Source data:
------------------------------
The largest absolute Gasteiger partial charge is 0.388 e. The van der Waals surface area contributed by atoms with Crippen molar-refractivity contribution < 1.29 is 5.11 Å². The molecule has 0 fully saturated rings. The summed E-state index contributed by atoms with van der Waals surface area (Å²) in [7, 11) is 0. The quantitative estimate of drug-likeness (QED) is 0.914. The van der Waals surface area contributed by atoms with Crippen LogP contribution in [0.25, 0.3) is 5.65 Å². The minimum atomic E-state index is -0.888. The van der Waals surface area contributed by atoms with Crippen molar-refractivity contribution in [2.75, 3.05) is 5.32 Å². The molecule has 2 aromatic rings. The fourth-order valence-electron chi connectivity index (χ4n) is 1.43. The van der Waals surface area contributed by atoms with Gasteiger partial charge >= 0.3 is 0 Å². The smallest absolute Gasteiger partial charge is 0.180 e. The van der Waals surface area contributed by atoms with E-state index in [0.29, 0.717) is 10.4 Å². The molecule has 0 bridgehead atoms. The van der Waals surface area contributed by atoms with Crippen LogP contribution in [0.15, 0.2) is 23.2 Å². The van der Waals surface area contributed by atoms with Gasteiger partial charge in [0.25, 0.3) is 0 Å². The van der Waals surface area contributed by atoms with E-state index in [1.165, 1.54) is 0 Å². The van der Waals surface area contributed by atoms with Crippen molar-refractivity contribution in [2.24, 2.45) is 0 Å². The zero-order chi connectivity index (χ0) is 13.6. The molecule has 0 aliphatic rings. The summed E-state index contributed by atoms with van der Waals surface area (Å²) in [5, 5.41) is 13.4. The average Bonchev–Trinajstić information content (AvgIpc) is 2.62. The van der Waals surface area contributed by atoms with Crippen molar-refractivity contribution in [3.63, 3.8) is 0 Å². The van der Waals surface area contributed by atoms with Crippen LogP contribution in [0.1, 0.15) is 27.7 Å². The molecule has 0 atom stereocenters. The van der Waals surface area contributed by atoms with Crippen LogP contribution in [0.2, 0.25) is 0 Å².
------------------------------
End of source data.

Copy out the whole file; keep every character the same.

The largest absolute Gasteiger partial charge is 0.388 e. The van der Waals surface area contributed by atoms with Crippen molar-refractivity contribution < 1.29 is 5.11 Å². The molecule has 0 fully saturated rings. The summed E-state index contributed by atoms with van der Waals surface area (Å²) in [7, 11) is 0. The quantitative estimate of drug-likeness (QED) is 0.914. The van der Waals surface area contributed by atoms with Crippen LogP contribution in [0.25, 0.3) is 5.65 Å². The minimum atomic E-state index is -0.888. The van der Waals surface area contributed by atoms with Crippen molar-refractivity contribution in [2.75, 3.05) is 5.32 Å². The molecule has 2 aromatic rings. The fourth-order valence-electron chi connectivity index (χ4n) is 1.43. The van der Waals surface area contributed by atoms with Gasteiger partial charge >= 0.3 is 0 Å². The smallest absolute Gasteiger partial charge is 0.180 e. The van der Waals surface area contributed by atoms with E-state index in [0.29, 0.717) is 10.4 Å². The molecule has 0 bridgehead atoms. The van der Waals surface area contributed by atoms with Crippen LogP contribution in [0.15, 0.2) is 23.2 Å². The van der Waals surface area contributed by atoms with Gasteiger partial charge in [0.25, 0.3) is 0 Å². The van der Waals surface area contributed by atoms with E-state index in [1.165, 1.54) is 0 Å². The van der Waals surface area contributed by atoms with Crippen molar-refractivity contribution in [2.24, 2.45) is 0 Å². The zero-order chi connectivity index (χ0) is 13.6. The molecule has 0 aliphatic rings. The summed E-state index contributed by atoms with van der Waals surface area (Å²) in [5, 5.41) is 13.4. The average Bonchev–Trinajstić information content (AvgIpc) is 2.62. The van der Waals surface area contributed by atoms with Crippen molar-refractivity contribution in [3.63, 3.8) is 0 Å². The van der Waals surface area contributed by atoms with Crippen LogP contribution in [0.1, 0.15) is 27.7 Å². The molecule has 0 atom stereocenters. The van der Waals surface area contributed by atoms with Crippen LogP contribution in [0.2, 0.25) is 0 Å².